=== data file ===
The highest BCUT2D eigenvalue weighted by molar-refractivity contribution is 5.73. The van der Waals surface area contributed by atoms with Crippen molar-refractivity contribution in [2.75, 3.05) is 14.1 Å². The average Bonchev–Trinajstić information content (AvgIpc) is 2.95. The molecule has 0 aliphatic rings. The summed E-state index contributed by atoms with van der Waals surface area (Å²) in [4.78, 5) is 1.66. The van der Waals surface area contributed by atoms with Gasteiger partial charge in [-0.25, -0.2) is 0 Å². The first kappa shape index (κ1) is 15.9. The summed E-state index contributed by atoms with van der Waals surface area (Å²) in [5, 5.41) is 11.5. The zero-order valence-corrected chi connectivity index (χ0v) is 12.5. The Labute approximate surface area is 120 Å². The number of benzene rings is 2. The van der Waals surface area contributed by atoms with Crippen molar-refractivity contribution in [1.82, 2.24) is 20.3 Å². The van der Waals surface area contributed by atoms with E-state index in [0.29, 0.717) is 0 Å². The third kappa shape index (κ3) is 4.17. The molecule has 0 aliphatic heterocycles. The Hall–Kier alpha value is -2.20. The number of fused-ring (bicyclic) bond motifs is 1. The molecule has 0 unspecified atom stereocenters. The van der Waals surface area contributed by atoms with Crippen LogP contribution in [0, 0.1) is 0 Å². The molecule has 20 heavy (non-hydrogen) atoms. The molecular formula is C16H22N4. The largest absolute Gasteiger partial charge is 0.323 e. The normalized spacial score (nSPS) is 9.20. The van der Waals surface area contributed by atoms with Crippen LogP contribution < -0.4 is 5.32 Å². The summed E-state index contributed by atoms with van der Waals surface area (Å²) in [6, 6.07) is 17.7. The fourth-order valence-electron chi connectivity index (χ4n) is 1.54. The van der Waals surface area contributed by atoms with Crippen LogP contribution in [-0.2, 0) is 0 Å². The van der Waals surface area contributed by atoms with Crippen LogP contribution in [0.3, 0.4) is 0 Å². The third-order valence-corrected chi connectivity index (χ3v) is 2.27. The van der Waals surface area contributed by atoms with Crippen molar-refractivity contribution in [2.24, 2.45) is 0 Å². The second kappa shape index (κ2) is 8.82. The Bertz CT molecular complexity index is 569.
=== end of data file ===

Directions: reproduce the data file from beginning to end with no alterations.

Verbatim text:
The highest BCUT2D eigenvalue weighted by molar-refractivity contribution is 5.73. The van der Waals surface area contributed by atoms with Crippen molar-refractivity contribution in [2.75, 3.05) is 14.1 Å². The average Bonchev–Trinajstić information content (AvgIpc) is 2.95. The molecule has 0 aliphatic rings. The summed E-state index contributed by atoms with van der Waals surface area (Å²) in [4.78, 5) is 1.66. The van der Waals surface area contributed by atoms with Gasteiger partial charge in [-0.25, -0.2) is 0 Å². The first kappa shape index (κ1) is 15.9. The summed E-state index contributed by atoms with van der Waals surface area (Å²) in [5, 5.41) is 11.5. The zero-order valence-corrected chi connectivity index (χ0v) is 12.5. The Labute approximate surface area is 120 Å². The number of benzene rings is 2. The van der Waals surface area contributed by atoms with Crippen molar-refractivity contribution in [1.82, 2.24) is 20.3 Å². The van der Waals surface area contributed by atoms with E-state index in [0.29, 0.717) is 0 Å². The third kappa shape index (κ3) is 4.17. The molecule has 0 aliphatic heterocycles. The Hall–Kier alpha value is -2.20. The number of fused-ring (bicyclic) bond motifs is 1. The molecule has 0 unspecified atom stereocenters. The van der Waals surface area contributed by atoms with Crippen LogP contribution in [0, 0.1) is 0 Å². The molecule has 20 heavy (non-hydrogen) atoms. The molecular formula is C16H22N4. The largest absolute Gasteiger partial charge is 0.323 e. The normalized spacial score (nSPS) is 9.20. The van der Waals surface area contributed by atoms with Crippen LogP contribution < -0.4 is 5.32 Å². The summed E-state index contributed by atoms with van der Waals surface area (Å²) in [6, 6.07) is 17.7. The fourth-order valence-electron chi connectivity index (χ4n) is 1.54. The van der Waals surface area contributed by atoms with Crippen LogP contribution in [-0.2, 0) is 0 Å². The van der Waals surface area contributed by atoms with Crippen LogP contribution in [0.3, 0.4) is 0 Å². The third-order valence-corrected chi connectivity index (χ3v) is 2.27. The van der Waals surface area contributed by atoms with Crippen molar-refractivity contribution in [2.24, 2.45) is 0 Å². The second kappa shape index (κ2) is 8.82. The Bertz CT molecular complexity index is 569.